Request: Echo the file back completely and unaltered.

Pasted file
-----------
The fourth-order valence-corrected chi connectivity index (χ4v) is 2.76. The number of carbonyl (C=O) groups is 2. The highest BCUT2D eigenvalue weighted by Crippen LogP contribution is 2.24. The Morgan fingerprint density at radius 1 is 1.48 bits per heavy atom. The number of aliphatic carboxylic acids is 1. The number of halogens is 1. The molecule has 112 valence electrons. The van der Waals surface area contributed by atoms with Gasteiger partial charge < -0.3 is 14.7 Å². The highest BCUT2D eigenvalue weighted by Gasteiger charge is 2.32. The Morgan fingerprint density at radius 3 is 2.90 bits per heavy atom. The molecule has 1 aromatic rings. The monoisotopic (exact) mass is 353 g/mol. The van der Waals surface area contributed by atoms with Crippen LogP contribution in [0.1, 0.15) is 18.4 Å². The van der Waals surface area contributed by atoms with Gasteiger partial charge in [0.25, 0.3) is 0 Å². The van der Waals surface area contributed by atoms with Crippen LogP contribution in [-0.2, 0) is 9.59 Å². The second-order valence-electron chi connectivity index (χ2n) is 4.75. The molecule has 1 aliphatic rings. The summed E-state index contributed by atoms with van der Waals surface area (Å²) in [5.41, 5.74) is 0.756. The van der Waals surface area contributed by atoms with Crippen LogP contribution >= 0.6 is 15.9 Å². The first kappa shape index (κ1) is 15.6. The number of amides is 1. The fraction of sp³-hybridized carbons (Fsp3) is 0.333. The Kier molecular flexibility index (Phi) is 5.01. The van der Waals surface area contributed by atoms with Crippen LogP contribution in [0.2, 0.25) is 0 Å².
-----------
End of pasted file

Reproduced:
The fourth-order valence-corrected chi connectivity index (χ4v) is 2.76. The number of carbonyl (C=O) groups is 2. The highest BCUT2D eigenvalue weighted by Crippen LogP contribution is 2.24. The Morgan fingerprint density at radius 1 is 1.48 bits per heavy atom. The number of aliphatic carboxylic acids is 1. The number of halogens is 1. The molecule has 112 valence electrons. The van der Waals surface area contributed by atoms with Gasteiger partial charge < -0.3 is 14.7 Å². The highest BCUT2D eigenvalue weighted by Gasteiger charge is 2.32. The Morgan fingerprint density at radius 3 is 2.90 bits per heavy atom. The molecule has 1 aromatic rings. The monoisotopic (exact) mass is 353 g/mol. The van der Waals surface area contributed by atoms with Crippen LogP contribution in [0.1, 0.15) is 18.4 Å². The van der Waals surface area contributed by atoms with Gasteiger partial charge in [0.25, 0.3) is 0 Å². The van der Waals surface area contributed by atoms with Crippen LogP contribution in [-0.2, 0) is 9.59 Å². The second-order valence-electron chi connectivity index (χ2n) is 4.75. The molecule has 1 aliphatic rings. The summed E-state index contributed by atoms with van der Waals surface area (Å²) in [5.41, 5.74) is 0.756. The van der Waals surface area contributed by atoms with Crippen LogP contribution >= 0.6 is 15.9 Å². The first kappa shape index (κ1) is 15.6. The number of amides is 1. The fraction of sp³-hybridized carbons (Fsp3) is 0.333. The Kier molecular flexibility index (Phi) is 5.01. The van der Waals surface area contributed by atoms with Crippen LogP contribution in [0.2, 0.25) is 0 Å².